By Joan Cohen
Charles Thomsen had just become a full professor of landscape architecture in 1976, and was teaching a master’s course architecture, when Ross McGowan, a young social studies grad from the University of Winnipeg joined his class.
“He was learning and I was learning. I found him to be a very challenging and interesting fellow. He was not the typical design student. He was most interested in the social aspect of design, in the human behaviour and what made good communities.”
The movement from social studies to design, the now-retired professor will tell you today, is a “very interesting one” and challenging. “He was what you hoped a graduate student would be. He was thinking for himself. He was always ready to challenge and negotiate the programs we gave them to work on and those of his fellow students.”
It was an unusual shift in disciplines, and like all students with no undergraduate design training it took Ross an extended period to get his master’s degree. But get it he did, and it was his field ever after.
“I always felt he was destined for some unique niche, or a unique role in the field of landscape architecture,” Charles continues. “When he formed his own firm, he had a unique ability to judge and hire really good designers. Not people ‘outside the box’ but with the ability to translate the big visions and make them a reality.”
Charles Thomsen hasn’t seen his former student in many years, but he’s been watching from afar. “When he came to CentreVenture, I thought it was the perfect role for his abilities. When you see the changes that have occurred in downtown Winnipeg, the improvements that have occurred, it seems the role has been tailored exactly for him.
“His ability to negotiate, his ability to challenge and his ability to see good designers… the things all around the MTS Centre, all the development in the downtown area. The new Entertainment district.
“He’s a bit of a planner, and I think by zoning and creating theme zones he’d be achieving the types of things he found inspiring.”
Today, after seven years in the job of president and CEO of CentreVenture, an arms-length agency of the City of Winnipeg operating under a private sector board of directors, Ross McGowan at age 62 is preparing to retire at year’s end. There have been nothing but accolades for his achievements, with his board and the CentreVenture Development Corporation, in bringing life, excitement and the prospects of an illustrious future to his long-stagnant home city in the few years of his tenure.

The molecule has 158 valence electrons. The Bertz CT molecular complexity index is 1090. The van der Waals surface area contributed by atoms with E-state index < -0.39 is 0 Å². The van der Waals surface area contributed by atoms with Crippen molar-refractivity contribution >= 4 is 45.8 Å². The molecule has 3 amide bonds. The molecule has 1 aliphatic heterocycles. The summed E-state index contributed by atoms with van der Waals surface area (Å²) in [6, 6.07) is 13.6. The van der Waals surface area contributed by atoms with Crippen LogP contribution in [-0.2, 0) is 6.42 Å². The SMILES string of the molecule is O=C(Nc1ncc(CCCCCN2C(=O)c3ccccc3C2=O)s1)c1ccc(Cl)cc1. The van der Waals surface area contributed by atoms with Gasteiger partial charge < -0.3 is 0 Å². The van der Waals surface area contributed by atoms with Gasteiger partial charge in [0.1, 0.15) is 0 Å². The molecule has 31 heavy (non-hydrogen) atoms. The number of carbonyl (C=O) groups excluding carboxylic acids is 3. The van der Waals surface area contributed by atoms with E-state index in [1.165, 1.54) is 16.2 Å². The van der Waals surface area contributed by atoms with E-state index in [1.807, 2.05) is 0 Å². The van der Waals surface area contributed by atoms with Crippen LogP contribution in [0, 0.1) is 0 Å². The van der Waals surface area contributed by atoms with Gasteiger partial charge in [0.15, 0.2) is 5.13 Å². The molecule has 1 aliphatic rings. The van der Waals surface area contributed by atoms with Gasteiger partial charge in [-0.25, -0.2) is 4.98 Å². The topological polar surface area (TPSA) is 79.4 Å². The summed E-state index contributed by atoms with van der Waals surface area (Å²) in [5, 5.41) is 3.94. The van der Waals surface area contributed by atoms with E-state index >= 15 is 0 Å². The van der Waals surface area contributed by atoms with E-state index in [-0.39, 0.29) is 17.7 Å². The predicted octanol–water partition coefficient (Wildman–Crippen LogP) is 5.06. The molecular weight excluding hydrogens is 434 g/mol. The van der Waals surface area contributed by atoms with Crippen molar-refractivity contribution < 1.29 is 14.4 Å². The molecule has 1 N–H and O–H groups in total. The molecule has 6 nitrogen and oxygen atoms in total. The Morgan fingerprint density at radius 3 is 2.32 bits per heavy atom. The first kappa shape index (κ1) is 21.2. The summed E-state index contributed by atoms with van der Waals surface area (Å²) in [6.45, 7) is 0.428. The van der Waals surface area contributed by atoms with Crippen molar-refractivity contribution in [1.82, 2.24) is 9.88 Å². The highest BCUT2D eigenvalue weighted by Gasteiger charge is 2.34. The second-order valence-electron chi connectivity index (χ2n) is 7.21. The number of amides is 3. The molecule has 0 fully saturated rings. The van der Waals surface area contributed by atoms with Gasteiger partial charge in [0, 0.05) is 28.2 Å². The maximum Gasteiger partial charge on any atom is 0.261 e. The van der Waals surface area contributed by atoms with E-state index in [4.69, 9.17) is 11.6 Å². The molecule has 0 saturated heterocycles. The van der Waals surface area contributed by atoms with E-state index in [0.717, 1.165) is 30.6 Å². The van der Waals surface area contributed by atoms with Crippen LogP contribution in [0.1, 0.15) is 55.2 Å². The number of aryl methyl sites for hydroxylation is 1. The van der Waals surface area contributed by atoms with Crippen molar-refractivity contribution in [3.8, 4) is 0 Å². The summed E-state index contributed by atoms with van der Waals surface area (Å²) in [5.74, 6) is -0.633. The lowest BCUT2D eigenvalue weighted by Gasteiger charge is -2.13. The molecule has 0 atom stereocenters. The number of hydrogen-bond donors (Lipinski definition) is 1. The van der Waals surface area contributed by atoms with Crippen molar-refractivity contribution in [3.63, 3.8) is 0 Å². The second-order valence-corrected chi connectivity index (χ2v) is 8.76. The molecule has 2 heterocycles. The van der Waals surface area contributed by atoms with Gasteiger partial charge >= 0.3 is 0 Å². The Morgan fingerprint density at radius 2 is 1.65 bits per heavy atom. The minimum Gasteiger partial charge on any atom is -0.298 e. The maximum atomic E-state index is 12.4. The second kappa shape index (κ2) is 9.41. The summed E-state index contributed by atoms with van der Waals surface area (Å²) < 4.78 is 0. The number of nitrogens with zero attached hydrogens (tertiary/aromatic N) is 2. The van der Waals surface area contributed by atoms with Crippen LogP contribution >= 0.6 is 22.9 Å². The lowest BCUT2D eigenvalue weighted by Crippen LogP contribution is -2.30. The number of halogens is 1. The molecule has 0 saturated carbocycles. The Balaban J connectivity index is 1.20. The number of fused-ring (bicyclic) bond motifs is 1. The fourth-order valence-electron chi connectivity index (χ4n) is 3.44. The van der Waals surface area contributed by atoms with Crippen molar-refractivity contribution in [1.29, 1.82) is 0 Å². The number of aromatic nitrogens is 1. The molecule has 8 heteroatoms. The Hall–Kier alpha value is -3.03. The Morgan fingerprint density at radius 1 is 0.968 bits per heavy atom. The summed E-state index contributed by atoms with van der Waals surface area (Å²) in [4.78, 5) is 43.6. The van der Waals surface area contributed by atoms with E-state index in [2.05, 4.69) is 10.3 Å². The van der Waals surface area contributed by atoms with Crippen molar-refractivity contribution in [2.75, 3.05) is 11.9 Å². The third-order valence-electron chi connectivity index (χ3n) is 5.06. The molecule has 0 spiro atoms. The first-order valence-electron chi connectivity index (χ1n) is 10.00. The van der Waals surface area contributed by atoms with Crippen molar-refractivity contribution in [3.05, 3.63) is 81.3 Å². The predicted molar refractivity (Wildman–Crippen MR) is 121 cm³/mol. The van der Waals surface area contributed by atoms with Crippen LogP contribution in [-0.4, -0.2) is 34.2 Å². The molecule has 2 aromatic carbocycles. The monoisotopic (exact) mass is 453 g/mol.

Trudy Schroeder is executive director of the Winnipeg Symphony Orchestra, whose home base is the Richardson building and the Centennial Concert Hall, in the heart of the newly created arts zone. She has long worked with Ross McGowan and offers this not untypical view of his work in that post.
“He has a great perspective on the city, and on the kinds of positive changes that make for a healthier downtown and the neighbourhoods that form it. And particularly his passion was for redeveloping downtown spaces.
He has been massively persuasive. He had really great ideas, and the ability to bring them to fruition in a climate that for a good chunk of the time he was president wasn’t superconducive to developments in the city. But he found ways to create partnerships from a personal perspective.
“I got to know him when I was at the Folk Festival [as executive director until 2007]. He was coming up with space ideas for us and thinking of … well, of some of the things, for example, that would make the Exchange more of an Arts district.” Even then.
“And in the last number of years he’s been extremely encouraging of new ideas, of having people think outside the box and think about their community outside the box. “Mostly we’ve been working with him and CentreVenture on the cultural district streetscaping. Some of those amazing lights on Market Avenue and the benches and sidewalks that have lighting. All these things turn it into a district that has gives people an urge to stick around. He’s very involved in the personality of our downtown.
“I know he knows that in working with his board and lots of developers and not-for-profit agencies in Winnipeg, he has had a huge impact on the vitality of our downtown… he found ways to make things happen.